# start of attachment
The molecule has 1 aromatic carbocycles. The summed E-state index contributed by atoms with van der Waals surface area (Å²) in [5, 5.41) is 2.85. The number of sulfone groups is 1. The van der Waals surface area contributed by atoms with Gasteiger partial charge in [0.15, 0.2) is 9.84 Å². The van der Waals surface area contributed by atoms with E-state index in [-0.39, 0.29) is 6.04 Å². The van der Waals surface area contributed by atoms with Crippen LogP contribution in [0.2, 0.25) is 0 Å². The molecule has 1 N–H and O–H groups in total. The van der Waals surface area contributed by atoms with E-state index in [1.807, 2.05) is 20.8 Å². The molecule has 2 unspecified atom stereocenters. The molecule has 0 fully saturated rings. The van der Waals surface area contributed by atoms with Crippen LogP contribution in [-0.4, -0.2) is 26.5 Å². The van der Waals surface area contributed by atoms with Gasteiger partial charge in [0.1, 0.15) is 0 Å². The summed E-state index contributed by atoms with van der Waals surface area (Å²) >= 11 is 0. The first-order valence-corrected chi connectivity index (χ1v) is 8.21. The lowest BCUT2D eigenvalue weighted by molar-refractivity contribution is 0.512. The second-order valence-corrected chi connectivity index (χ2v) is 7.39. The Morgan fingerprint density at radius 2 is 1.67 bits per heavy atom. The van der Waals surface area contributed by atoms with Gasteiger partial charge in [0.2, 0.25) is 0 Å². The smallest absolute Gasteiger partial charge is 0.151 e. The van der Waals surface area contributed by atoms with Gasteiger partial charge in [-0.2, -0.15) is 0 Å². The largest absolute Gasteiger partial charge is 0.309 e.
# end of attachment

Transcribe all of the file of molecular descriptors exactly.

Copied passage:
The molecule has 1 aromatic carbocycles. The summed E-state index contributed by atoms with van der Waals surface area (Å²) in [5, 5.41) is 2.85. The number of sulfone groups is 1. The van der Waals surface area contributed by atoms with Gasteiger partial charge in [0.15, 0.2) is 9.84 Å². The van der Waals surface area contributed by atoms with E-state index in [-0.39, 0.29) is 6.04 Å². The van der Waals surface area contributed by atoms with Crippen LogP contribution in [0.2, 0.25) is 0 Å². The molecule has 1 N–H and O–H groups in total. The van der Waals surface area contributed by atoms with E-state index in [1.807, 2.05) is 20.8 Å². The molecule has 2 unspecified atom stereocenters. The molecule has 0 fully saturated rings. The van der Waals surface area contributed by atoms with Crippen LogP contribution in [-0.4, -0.2) is 26.5 Å². The van der Waals surface area contributed by atoms with Gasteiger partial charge in [0.1, 0.15) is 0 Å². The summed E-state index contributed by atoms with van der Waals surface area (Å²) >= 11 is 0. The first-order valence-corrected chi connectivity index (χ1v) is 8.21. The lowest BCUT2D eigenvalue weighted by molar-refractivity contribution is 0.512. The second-order valence-corrected chi connectivity index (χ2v) is 7.39. The Morgan fingerprint density at radius 2 is 1.67 bits per heavy atom. The van der Waals surface area contributed by atoms with Gasteiger partial charge in [0.2, 0.25) is 0 Å². The smallest absolute Gasteiger partial charge is 0.151 e. The van der Waals surface area contributed by atoms with Gasteiger partial charge in [-0.2, -0.15) is 0 Å². The largest absolute Gasteiger partial charge is 0.309 e.